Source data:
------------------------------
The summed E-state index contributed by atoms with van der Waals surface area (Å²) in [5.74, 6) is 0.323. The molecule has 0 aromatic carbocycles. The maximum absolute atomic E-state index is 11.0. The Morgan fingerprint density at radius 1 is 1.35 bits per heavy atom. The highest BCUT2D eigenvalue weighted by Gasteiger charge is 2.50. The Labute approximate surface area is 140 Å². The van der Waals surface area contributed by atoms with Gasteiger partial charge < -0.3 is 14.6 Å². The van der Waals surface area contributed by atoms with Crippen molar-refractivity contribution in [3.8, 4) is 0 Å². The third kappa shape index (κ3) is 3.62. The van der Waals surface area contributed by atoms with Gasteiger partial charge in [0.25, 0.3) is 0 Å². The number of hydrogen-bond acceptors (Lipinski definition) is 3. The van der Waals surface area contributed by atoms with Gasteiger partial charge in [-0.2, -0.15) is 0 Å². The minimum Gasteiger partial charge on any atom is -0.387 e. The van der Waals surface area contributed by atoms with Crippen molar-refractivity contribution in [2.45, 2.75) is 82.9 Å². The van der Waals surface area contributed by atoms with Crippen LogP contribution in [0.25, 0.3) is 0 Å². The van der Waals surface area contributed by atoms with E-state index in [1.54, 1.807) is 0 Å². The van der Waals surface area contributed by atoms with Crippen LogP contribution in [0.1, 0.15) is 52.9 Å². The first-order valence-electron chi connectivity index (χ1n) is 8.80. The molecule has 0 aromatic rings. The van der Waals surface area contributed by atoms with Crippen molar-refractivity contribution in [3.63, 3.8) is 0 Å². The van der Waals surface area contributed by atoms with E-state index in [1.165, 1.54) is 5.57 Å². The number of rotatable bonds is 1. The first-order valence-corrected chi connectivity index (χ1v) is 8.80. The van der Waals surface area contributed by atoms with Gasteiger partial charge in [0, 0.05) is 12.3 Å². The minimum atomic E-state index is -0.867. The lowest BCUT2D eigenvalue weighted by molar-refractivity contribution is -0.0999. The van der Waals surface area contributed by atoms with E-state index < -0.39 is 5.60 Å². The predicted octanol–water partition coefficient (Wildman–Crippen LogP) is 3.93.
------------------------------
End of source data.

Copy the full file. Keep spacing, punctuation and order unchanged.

The summed E-state index contributed by atoms with van der Waals surface area (Å²) in [5.74, 6) is 0.323. The molecule has 0 aromatic carbocycles. The maximum absolute atomic E-state index is 11.0. The Morgan fingerprint density at radius 1 is 1.35 bits per heavy atom. The highest BCUT2D eigenvalue weighted by Gasteiger charge is 2.50. The Labute approximate surface area is 140 Å². The van der Waals surface area contributed by atoms with Gasteiger partial charge < -0.3 is 14.6 Å². The van der Waals surface area contributed by atoms with Crippen molar-refractivity contribution in [3.8, 4) is 0 Å². The third kappa shape index (κ3) is 3.62. The van der Waals surface area contributed by atoms with Gasteiger partial charge in [0.25, 0.3) is 0 Å². The number of hydrogen-bond acceptors (Lipinski definition) is 3. The van der Waals surface area contributed by atoms with Gasteiger partial charge in [-0.2, -0.15) is 0 Å². The minimum Gasteiger partial charge on any atom is -0.387 e. The van der Waals surface area contributed by atoms with Crippen molar-refractivity contribution in [2.45, 2.75) is 82.9 Å². The van der Waals surface area contributed by atoms with Crippen LogP contribution in [0.25, 0.3) is 0 Å². The van der Waals surface area contributed by atoms with E-state index in [1.54, 1.807) is 0 Å². The van der Waals surface area contributed by atoms with Crippen LogP contribution in [0.1, 0.15) is 52.9 Å². The first-order valence-electron chi connectivity index (χ1n) is 8.80. The molecule has 0 aromatic rings. The van der Waals surface area contributed by atoms with Crippen molar-refractivity contribution in [3.63, 3.8) is 0 Å². The van der Waals surface area contributed by atoms with E-state index in [1.165, 1.54) is 5.57 Å². The number of rotatable bonds is 1. The first-order valence-corrected chi connectivity index (χ1v) is 8.80. The van der Waals surface area contributed by atoms with Gasteiger partial charge in [0, 0.05) is 12.3 Å². The minimum atomic E-state index is -0.867. The lowest BCUT2D eigenvalue weighted by molar-refractivity contribution is -0.0999. The van der Waals surface area contributed by atoms with E-state index < -0.39 is 5.60 Å². The predicted octanol–water partition coefficient (Wildman–Crippen LogP) is 3.93.